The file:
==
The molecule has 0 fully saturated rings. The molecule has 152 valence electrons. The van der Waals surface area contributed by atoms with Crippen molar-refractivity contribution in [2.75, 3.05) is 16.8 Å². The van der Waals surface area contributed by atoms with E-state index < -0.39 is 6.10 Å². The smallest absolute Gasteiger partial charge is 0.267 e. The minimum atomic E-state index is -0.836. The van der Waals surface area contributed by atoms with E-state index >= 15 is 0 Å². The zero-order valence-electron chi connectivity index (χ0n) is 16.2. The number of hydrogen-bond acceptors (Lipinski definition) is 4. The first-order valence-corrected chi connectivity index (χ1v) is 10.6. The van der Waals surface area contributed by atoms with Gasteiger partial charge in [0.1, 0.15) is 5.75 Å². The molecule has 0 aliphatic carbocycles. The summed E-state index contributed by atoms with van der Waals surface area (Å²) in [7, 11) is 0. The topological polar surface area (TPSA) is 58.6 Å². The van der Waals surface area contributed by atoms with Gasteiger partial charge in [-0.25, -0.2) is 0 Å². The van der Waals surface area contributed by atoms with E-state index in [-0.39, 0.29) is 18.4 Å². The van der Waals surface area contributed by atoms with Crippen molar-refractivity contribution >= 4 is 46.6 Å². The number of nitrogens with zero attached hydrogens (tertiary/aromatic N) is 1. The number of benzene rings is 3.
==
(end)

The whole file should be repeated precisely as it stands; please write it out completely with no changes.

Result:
The molecule has 0 fully saturated rings. The molecule has 152 valence electrons. The van der Waals surface area contributed by atoms with Crippen molar-refractivity contribution in [2.75, 3.05) is 16.8 Å². The van der Waals surface area contributed by atoms with E-state index < -0.39 is 6.10 Å². The smallest absolute Gasteiger partial charge is 0.267 e. The minimum atomic E-state index is -0.836. The van der Waals surface area contributed by atoms with E-state index >= 15 is 0 Å². The zero-order valence-electron chi connectivity index (χ0n) is 16.2. The number of hydrogen-bond acceptors (Lipinski definition) is 4. The first-order valence-corrected chi connectivity index (χ1v) is 10.6. The van der Waals surface area contributed by atoms with Gasteiger partial charge in [0.1, 0.15) is 5.75 Å². The molecule has 0 aliphatic carbocycles. The summed E-state index contributed by atoms with van der Waals surface area (Å²) in [7, 11) is 0. The topological polar surface area (TPSA) is 58.6 Å². The van der Waals surface area contributed by atoms with Gasteiger partial charge in [-0.25, -0.2) is 0 Å². The van der Waals surface area contributed by atoms with E-state index in [-0.39, 0.29) is 18.4 Å². The van der Waals surface area contributed by atoms with Crippen molar-refractivity contribution >= 4 is 46.6 Å². The number of nitrogens with zero attached hydrogens (tertiary/aromatic N) is 1. The number of benzene rings is 3.